Written by: Dr Low Tchern Kuang Lambert, Honorary Treasurer, on behalf of Singapore Psychiatric Association
Edited by: Dr Wong Kim Eng, Emeritus Consultant
Cannabis, also known as Weed, Marijuana or Ganja belongs to the Cannabinoid class of drugs. The principal psychoactive compound being tetrahydrocannabinol or THC for short. It is usually rolled up into a joint and smoked. However it can also be eaten in the form of cakes or candies as in “pot brownies” or “Marijuana Munchies” respectively or brewed as a tea. When smoked as a joint, there are characteristic odours which can be easily identified. The acute effects of the drug include euphoria and a relaxed feeling (“stoned” in layman parlance) but it can also induce distressing hallucinations and feelings of paranoia.
Whilst legalized in some states in the USA, Cannabis is a class A drug in Singapore which means there are severe penalties associated with its use. Like other Class A drugs, e.g. Heroin, Methamphetamine, this means that any physician who knows of or suspects that a patient is using Marijuana has a legal obligation to notify the Central Narcotics Bureau within 7 days as per the Misuse of Drug Regulations, Section 19. The website for notification is www.cnb.gov.sg and users can log in using their SINGPASS account. When in doubt, a urine drug screen can be useful as Cannabis can be detected for several weeks after its last use in chronic users.
In 2013, based on the Central Narcotics Bureau drug situation report, Cannabis was the third most commonly abused drug.1 This is as compared with the United States where according to the Drug Enforcement Administration (DEA) website, it was stated that Cannabis was the most widely available and commonly abused illicit drug in the USA in 2013.2 DSM-V has also stated that Cannabis is probably the world’s most commonly used illicit substance.3 Cannabis use has been associated with several long term negative effects. There is a well known association between psychoses and cannabis use.4-7 Cannabis has also been linked to the development of schizophrenia when taken over a long period off time.4 Several reports have also indicated adverse effects of Cannabis on a variety of cognitive domains such as working memory and executive function.8-10
Some experts postulate the Cannabis use serves as a “gateway” drug, serving as an entry level drug towards more severe addictions like Heroin and Methamphetamine addictions although this “gateway” pattern observed may well be due to unmeasured background common factors rather than a true effect of specific drugs on the subsequent use of other drugs.11
An article published in BMJ revealed that the purity of Cannabis increased by 161% between 1990 and 2007.12 Whilst previously thought not to induce physical dependence but only psychological dependence, the increasing purity of Cannabis seen in the market has resulted in DSM-V acknowledging the presence of a physical symptoms secondary to Cannabis withdrawal.3 Such withdrawal symptoms can include irritability, feelings of restlessness, insomnia, anxiety or restlessness.3 The higher the purity of Cannabis, the more likely the risk of physical dependence and withdrawal symptoms. For a diagnosis of Cannabis Use Disorder under DSM-V, the patient would have to display typical symptoms over a 12 month period with clinically significant distress or impairment. These symptoms include saliency, cravings, tolerance, withdrawal symptoms, unsuccessful attempts to cut down, use in hazardous situations and continued use despite adverse consequences.3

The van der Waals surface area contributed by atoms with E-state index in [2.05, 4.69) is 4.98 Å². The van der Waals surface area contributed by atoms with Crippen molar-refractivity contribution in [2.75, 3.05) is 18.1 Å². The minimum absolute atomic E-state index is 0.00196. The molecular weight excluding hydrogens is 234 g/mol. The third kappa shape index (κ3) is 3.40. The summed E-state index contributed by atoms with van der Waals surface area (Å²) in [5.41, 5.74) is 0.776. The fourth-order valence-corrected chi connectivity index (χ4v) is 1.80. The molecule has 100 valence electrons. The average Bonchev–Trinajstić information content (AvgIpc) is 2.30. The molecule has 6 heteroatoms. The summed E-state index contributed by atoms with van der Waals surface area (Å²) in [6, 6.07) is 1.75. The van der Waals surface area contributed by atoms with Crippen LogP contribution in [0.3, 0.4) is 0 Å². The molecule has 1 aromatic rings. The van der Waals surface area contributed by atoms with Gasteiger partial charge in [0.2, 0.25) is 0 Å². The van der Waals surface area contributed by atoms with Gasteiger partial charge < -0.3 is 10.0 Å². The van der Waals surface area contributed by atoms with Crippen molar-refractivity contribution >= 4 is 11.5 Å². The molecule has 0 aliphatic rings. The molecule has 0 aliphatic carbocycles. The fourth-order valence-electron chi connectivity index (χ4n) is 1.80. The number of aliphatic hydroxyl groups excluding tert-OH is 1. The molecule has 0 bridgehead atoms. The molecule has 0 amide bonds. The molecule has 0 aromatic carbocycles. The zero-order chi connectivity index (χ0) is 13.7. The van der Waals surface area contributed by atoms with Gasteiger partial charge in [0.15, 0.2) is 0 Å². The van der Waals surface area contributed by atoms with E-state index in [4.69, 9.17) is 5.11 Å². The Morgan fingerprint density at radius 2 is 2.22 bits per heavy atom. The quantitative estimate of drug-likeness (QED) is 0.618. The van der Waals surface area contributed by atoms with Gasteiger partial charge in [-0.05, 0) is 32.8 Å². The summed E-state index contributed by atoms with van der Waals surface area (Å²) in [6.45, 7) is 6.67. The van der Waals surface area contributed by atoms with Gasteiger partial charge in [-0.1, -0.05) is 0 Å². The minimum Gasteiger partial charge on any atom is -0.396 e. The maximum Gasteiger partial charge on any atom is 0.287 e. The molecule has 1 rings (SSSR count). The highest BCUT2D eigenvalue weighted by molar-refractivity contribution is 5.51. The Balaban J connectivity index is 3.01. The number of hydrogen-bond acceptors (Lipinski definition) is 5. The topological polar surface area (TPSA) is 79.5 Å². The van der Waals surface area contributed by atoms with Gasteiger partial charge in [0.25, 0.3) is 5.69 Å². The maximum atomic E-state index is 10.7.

More information on Cannabis can be found as a factsheet on the DEA website.13
- APA: Diagnostic and Statistical Manual. 5th edition. Arlington: American Psychiatric Association; 2013.
- Manrique-Garcia E, Zammit S, Dalman C, Hemmingsson T, Andreasson S, Allebeck P. Cannabis, schizophrenia and other non-affective psychoses: 35 years of follow-up of a population-based cohort. Psychol Med 2012;42:1321-8.
- Drake RE, Wallach MA, Hoffman JS. Housing instability and homelessness among aftercare patients of an urban state hospital. Hosp Community Psychiatry. 1989;40:46-51.
- Dixon L. Dual diagnosis of substance abuse in schizophrenia: prevalence and impact on outcomes. Schizophr Res 1999;35 Suppl:S93-100.
- Negrete JC. Clinical aspects of substance abuse in persons with schizophrenia.Can J Psychiatry. 2003;48:14-21.
- Thames AD, Arbid N, Sayegh P. Cannabis use and neurocognitive functioning in a non-clinical sample of users. Addict Behav 2014;39:994-9.
- Becker MP, Collins PF, Luciana M. Neurocognition in college-aged daily marijuana users. J Clin Exp Neuropsychol 2014;36:379-98.
- Lisdahl KM, Wright NE, Kirchner-Medina C, Maple KE, Shollenbarger S. Considering Cannabis: The Effects of Regular Cannabis Use on Neurocognition in Adolescents and Young Adults. Curr Addict Rep 2014;1:144-156.
- Degenhardt L et al. Evaluating the drug use “gateway” theory using cross-national data: consistency and associations of the order of initiation of drug use among participants in the WHO World Mental Health Surveys. Drug Alcohol Depend. 2010;108:84-97.
- Werb D, Kerr T, Nosyk B, Strathdee S, Montaner J, Wood E. The temporal relationship between drug supply indicators: an audit of international government surveillance systems. BMJ Open 2013;3:e003077